Fifty-one senators vote against measure to roll back handful of elements of Affordable Care Act
WASHINGTON—The Republican effort to dismantle the Affordable Care Act collapsed early Friday when a slimmed-down Senate measure to pare back selected pieces of the 2010 health-care law failed, undermining the GOP leaders’ efforts to deliver on a longtime campaign promise.
Sen. John McCain (R., Ariz.) cast one of three GOP no votes that sank Senate Republicans’ latest effort to roll back a handful of elements of the law. GOP Sens. Susan Collins of Maine and Lisa Murkowski of Alaska also joined with Democrats to block the measure in a 49-51 vote. The bill’s failure exposed the difficulty Senate Republicans faced in trying to corral 50 votes for any legislation making changes to the ACA, whether modest or major.
Friday’s vote leaves Republicans without any clear next step in their monthslong effort to roll back the ACA and with no significant legislative accomplishment during President Donald Trump’s first seven months in office.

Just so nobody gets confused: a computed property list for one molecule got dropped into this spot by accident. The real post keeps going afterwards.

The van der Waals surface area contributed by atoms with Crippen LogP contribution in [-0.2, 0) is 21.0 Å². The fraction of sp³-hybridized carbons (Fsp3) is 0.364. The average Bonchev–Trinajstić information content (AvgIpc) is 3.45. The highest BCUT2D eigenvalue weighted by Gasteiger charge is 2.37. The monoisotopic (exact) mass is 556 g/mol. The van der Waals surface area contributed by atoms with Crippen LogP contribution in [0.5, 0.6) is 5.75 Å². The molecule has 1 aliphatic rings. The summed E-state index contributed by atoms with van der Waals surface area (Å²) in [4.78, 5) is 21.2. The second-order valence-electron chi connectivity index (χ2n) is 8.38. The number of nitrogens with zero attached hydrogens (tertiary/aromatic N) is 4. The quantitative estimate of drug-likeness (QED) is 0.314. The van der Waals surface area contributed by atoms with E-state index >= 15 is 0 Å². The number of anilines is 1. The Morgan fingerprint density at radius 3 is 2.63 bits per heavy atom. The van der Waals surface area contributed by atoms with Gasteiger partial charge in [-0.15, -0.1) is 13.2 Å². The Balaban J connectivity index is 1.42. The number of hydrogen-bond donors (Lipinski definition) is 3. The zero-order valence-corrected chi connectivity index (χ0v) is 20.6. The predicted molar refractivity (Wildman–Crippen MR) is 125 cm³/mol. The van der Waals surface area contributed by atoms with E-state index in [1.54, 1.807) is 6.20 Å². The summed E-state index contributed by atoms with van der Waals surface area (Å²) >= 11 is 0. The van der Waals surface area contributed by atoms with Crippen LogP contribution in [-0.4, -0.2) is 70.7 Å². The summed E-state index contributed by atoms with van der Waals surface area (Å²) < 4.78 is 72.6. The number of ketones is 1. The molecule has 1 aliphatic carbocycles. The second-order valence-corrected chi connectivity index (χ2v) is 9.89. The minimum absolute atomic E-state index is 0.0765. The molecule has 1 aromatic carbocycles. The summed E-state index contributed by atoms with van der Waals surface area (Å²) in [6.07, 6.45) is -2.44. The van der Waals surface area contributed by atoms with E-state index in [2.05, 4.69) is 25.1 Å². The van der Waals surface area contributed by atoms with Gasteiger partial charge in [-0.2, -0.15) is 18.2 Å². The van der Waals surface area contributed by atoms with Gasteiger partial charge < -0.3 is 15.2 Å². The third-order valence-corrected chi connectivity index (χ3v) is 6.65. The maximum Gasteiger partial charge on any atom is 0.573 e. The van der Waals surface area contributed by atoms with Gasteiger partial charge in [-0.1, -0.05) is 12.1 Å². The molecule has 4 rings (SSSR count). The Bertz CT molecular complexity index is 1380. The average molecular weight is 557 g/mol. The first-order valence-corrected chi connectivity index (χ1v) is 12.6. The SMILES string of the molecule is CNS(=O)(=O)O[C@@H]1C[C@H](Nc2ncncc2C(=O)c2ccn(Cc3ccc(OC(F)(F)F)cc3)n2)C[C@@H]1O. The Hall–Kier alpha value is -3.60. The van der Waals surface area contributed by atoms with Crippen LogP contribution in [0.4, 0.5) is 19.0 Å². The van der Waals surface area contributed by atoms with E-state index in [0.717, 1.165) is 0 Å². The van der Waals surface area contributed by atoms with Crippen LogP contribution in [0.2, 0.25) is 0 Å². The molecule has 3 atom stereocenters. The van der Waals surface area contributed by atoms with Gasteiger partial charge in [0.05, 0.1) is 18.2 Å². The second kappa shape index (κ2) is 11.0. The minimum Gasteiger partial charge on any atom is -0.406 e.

“This is clearly a disappointing moment,” Senate Majority Leader Mitch McConnell (R., Ky.) said on the Senate floor moments after the vote. “I regret that our efforts were simply not enough this time.”
Days earlier, Mr. McConnell had pulled off a come-from-behind victory to begin debate on the bill, boosted by Mr. McCain’s return from Arizona after recently being diagnosed with brain cancer. But Mr. McCain’s defection Friday morning helped bring down the bill, despite an intense lobbying effort to win him over by GOP leaders.
“One of the major failures of Obamacare was that it was rammed through Congress by Democrats on a strict-party line basis without a single Republican vote. We should not make the mistakes of the past,” Mr. McCain said in a statement after the vote, urging GOP leaders to hold hearings and solicit Democratic ideas.
The defeat left Senate Republicans with little to show for their weeks of difficult deliberations. Although the House overcame a setback to pass a sweeping health-care overhaul in May, the Senate GOP’s narrow majority and deep internal divisions made such a comeback difficult.
Mr. McConnell said after the vote that it was now Democrats’ turn to propose fixes to the ACA. “It’s time for our friends on the other side to tell us what they have in mind and we’ll see how the American people feel about their ideas,” Mr. McConnell said.
Senate Minority Leader Chuck Schumer (D., N.Y.) said Democrats were ready to work with Republicans to shore up the health-care law. “Obamacare was hardly perfect. It did a lot of good things, but it needs improvement,” Mr. Schumer said.